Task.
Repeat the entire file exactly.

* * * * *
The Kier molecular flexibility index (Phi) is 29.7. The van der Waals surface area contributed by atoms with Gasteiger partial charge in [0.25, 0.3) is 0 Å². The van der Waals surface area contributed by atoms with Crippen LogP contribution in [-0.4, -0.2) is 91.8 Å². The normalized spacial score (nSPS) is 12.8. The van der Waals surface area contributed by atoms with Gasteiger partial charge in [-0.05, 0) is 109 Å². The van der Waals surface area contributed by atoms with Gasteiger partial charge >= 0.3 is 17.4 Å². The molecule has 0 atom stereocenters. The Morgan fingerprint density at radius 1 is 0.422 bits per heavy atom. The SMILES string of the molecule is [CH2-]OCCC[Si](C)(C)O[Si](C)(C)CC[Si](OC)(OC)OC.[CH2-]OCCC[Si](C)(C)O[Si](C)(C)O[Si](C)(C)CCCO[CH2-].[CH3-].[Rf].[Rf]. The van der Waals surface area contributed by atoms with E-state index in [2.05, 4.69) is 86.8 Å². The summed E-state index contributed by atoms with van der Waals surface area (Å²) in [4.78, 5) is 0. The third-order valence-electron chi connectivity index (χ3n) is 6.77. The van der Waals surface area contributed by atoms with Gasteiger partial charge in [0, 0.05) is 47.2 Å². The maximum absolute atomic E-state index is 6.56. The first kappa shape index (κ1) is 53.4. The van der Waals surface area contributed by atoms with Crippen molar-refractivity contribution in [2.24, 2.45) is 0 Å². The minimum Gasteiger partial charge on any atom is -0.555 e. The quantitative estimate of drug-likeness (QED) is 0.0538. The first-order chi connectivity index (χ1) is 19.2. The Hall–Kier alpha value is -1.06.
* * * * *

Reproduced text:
The Kier molecular flexibility index (Phi) is 29.7. The van der Waals surface area contributed by atoms with Gasteiger partial charge in [0.25, 0.3) is 0 Å². The van der Waals surface area contributed by atoms with Crippen LogP contribution in [-0.4, -0.2) is 91.8 Å². The normalized spacial score (nSPS) is 12.8. The van der Waals surface area contributed by atoms with Gasteiger partial charge in [-0.05, 0) is 109 Å². The van der Waals surface area contributed by atoms with Gasteiger partial charge >= 0.3 is 17.4 Å². The molecule has 0 atom stereocenters. The Morgan fingerprint density at radius 1 is 0.422 bits per heavy atom. The SMILES string of the molecule is [CH2-]OCCC[Si](C)(C)O[Si](C)(C)CC[Si](OC)(OC)OC.[CH2-]OCCC[Si](C)(C)O[Si](C)(C)O[Si](C)(C)CCCO[CH2-].[CH3-].[Rf].[Rf]. The van der Waals surface area contributed by atoms with E-state index in [2.05, 4.69) is 86.8 Å². The summed E-state index contributed by atoms with van der Waals surface area (Å²) in [4.78, 5) is 0. The third-order valence-electron chi connectivity index (χ3n) is 6.77. The van der Waals surface area contributed by atoms with Gasteiger partial charge in [0, 0.05) is 47.2 Å². The maximum absolute atomic E-state index is 6.56. The first kappa shape index (κ1) is 53.4. The van der Waals surface area contributed by atoms with Crippen molar-refractivity contribution in [2.24, 2.45) is 0 Å². The minimum Gasteiger partial charge on any atom is -0.555 e. The quantitative estimate of drug-likeness (QED) is 0.0538. The first-order chi connectivity index (χ1) is 19.2. The Hall–Kier alpha value is -1.06.